In the 1970s, as fashion and fashion photography became more risqué, Penn continued to photograph the release of New York collections and work on assignments for Vogue, but his priorities increasingly shifted to personal projects. In 1977, Penn collaborated with former Vogue editor Diana Vreeland to publish a book of photographs of vintage couture from the early 20th century called Inventive Paris Clothes.
Issey Miyake, 1983–1990s
In 1983, Penn was assigned to cover designer Issey Miyake for a Vogue fashion feature and the two began soon after to work closely together on various projects outside the arena of fashion magazines. In their collaborations, Penn would photograph Miyake's completed designs as he saw them, using strong lighting and a white background that underscored the geometric patterns and textures of Miyake's progressive designs and materials, which included silicone and inflatable fabric. In an essay about their professional relationship Miyake noted that "at the root of every Penn photograph of my clothing is the point of view that singles out the essence of the design."8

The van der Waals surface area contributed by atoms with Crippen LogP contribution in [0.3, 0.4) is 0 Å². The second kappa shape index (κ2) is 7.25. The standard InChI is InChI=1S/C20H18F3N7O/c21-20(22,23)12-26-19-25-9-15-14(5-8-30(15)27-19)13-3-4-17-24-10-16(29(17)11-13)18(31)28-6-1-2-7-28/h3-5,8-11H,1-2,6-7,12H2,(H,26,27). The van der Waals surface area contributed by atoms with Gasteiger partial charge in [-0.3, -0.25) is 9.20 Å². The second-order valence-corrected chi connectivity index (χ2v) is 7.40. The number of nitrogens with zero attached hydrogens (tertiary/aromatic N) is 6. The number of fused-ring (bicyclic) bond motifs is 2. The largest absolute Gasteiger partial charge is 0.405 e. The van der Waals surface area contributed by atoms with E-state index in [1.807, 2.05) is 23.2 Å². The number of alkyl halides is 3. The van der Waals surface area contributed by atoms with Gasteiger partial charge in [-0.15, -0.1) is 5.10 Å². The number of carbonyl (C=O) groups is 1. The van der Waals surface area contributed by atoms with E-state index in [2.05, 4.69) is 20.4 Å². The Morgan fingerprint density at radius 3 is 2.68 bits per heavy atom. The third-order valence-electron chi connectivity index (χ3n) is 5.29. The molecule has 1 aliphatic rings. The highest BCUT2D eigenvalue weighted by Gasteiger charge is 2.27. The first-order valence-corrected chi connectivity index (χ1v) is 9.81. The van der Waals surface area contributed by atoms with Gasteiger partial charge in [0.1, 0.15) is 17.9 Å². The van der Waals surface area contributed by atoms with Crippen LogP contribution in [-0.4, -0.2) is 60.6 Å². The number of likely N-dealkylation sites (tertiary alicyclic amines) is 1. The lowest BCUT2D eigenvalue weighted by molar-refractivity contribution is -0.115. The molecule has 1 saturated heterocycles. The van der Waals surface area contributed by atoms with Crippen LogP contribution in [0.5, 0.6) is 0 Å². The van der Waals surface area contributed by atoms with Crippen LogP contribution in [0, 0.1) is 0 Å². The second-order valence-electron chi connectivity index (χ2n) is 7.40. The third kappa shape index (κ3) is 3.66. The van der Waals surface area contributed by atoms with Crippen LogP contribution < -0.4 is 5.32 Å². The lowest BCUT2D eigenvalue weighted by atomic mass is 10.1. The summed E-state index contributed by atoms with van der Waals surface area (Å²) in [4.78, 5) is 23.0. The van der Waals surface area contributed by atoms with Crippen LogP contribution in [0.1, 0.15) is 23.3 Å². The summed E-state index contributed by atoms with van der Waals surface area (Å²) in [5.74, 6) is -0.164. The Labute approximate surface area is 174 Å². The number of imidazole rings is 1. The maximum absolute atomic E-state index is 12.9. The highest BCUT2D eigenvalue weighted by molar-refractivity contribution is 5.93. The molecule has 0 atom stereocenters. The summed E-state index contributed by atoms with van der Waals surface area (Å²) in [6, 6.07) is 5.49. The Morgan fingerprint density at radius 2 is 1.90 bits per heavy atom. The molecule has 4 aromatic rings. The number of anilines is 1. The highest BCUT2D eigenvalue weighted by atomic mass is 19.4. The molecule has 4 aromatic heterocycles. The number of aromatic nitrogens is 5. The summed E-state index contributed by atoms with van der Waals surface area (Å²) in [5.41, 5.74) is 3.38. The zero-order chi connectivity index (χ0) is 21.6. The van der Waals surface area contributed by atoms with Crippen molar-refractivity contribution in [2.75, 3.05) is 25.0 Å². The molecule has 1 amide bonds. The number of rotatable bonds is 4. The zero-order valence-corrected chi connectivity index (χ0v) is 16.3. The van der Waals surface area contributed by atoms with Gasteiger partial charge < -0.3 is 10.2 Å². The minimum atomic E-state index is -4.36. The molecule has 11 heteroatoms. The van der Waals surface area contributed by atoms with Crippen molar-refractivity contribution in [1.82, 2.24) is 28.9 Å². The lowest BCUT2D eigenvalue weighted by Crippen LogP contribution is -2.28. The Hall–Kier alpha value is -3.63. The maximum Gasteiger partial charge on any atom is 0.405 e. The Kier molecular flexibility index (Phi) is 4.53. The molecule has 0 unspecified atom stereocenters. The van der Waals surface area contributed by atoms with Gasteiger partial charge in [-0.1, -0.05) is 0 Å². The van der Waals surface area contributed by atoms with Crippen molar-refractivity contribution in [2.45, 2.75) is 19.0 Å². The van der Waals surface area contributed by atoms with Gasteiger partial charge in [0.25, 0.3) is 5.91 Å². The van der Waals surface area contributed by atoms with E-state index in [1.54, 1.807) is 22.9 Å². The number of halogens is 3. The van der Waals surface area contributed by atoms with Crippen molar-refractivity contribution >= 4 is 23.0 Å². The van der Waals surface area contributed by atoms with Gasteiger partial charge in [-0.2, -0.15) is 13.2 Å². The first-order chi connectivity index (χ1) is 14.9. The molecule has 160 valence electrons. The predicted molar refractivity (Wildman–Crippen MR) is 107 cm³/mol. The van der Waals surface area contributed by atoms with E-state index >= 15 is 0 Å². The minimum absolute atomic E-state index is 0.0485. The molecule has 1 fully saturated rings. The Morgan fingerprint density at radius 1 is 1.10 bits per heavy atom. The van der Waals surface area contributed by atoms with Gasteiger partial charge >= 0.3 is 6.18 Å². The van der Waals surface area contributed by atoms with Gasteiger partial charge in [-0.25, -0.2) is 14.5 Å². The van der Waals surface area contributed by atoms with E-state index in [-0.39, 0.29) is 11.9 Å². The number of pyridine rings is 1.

Penn's approach to fashion photography had historically been to distill the essence of the garment by focusing on its line, volume, and texture, and Miyake's designs make innovative use of these three elements. In Woman in a Miyake Raincoat (New York, December 9, 1998), Penn shows a female model in shadow wearing a transparent raincoat. Unlike typical clear plastic raincoats, however, Miyake's design is otherworldly, with a peaked hood and wide silhouette. As in Penn's earlier photographs, the model's pose emphasizes the shape and construction of the garment.